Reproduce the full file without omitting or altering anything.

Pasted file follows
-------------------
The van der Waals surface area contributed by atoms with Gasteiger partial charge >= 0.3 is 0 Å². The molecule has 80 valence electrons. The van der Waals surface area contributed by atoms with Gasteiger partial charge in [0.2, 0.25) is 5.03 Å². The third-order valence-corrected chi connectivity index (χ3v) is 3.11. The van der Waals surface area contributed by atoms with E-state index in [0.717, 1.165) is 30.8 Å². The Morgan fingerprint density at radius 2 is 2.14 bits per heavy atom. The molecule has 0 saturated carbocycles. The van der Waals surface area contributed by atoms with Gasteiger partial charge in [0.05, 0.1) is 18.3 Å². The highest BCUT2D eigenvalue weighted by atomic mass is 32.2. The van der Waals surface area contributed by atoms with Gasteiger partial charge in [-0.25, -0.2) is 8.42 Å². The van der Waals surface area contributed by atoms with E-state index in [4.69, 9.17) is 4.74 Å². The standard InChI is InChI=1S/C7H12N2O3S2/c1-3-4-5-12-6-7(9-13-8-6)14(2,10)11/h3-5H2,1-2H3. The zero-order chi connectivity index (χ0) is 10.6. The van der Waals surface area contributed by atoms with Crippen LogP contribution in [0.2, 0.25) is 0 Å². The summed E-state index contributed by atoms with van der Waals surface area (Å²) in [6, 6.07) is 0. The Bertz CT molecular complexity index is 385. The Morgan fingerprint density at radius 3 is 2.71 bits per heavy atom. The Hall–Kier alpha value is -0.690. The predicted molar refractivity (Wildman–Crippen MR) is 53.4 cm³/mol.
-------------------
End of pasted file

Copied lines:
The van der Waals surface area contributed by atoms with Gasteiger partial charge >= 0.3 is 0 Å². The molecule has 80 valence electrons. The van der Waals surface area contributed by atoms with Gasteiger partial charge in [0.2, 0.25) is 5.03 Å². The third-order valence-corrected chi connectivity index (χ3v) is 3.11. The van der Waals surface area contributed by atoms with E-state index in [0.717, 1.165) is 30.8 Å². The Morgan fingerprint density at radius 2 is 2.14 bits per heavy atom. The molecule has 0 saturated carbocycles. The van der Waals surface area contributed by atoms with Gasteiger partial charge in [0.05, 0.1) is 18.3 Å². The highest BCUT2D eigenvalue weighted by atomic mass is 32.2. The van der Waals surface area contributed by atoms with Gasteiger partial charge in [-0.25, -0.2) is 8.42 Å². The van der Waals surface area contributed by atoms with E-state index in [4.69, 9.17) is 4.74 Å². The standard InChI is InChI=1S/C7H12N2O3S2/c1-3-4-5-12-6-7(9-13-8-6)14(2,10)11/h3-5H2,1-2H3. The zero-order chi connectivity index (χ0) is 10.6. The van der Waals surface area contributed by atoms with Crippen LogP contribution in [0.2, 0.25) is 0 Å². The summed E-state index contributed by atoms with van der Waals surface area (Å²) in [6, 6.07) is 0. The Bertz CT molecular complexity index is 385. The Morgan fingerprint density at radius 3 is 2.71 bits per heavy atom. The Hall–Kier alpha value is -0.690. The predicted molar refractivity (Wildman–Crippen MR) is 53.4 cm³/mol.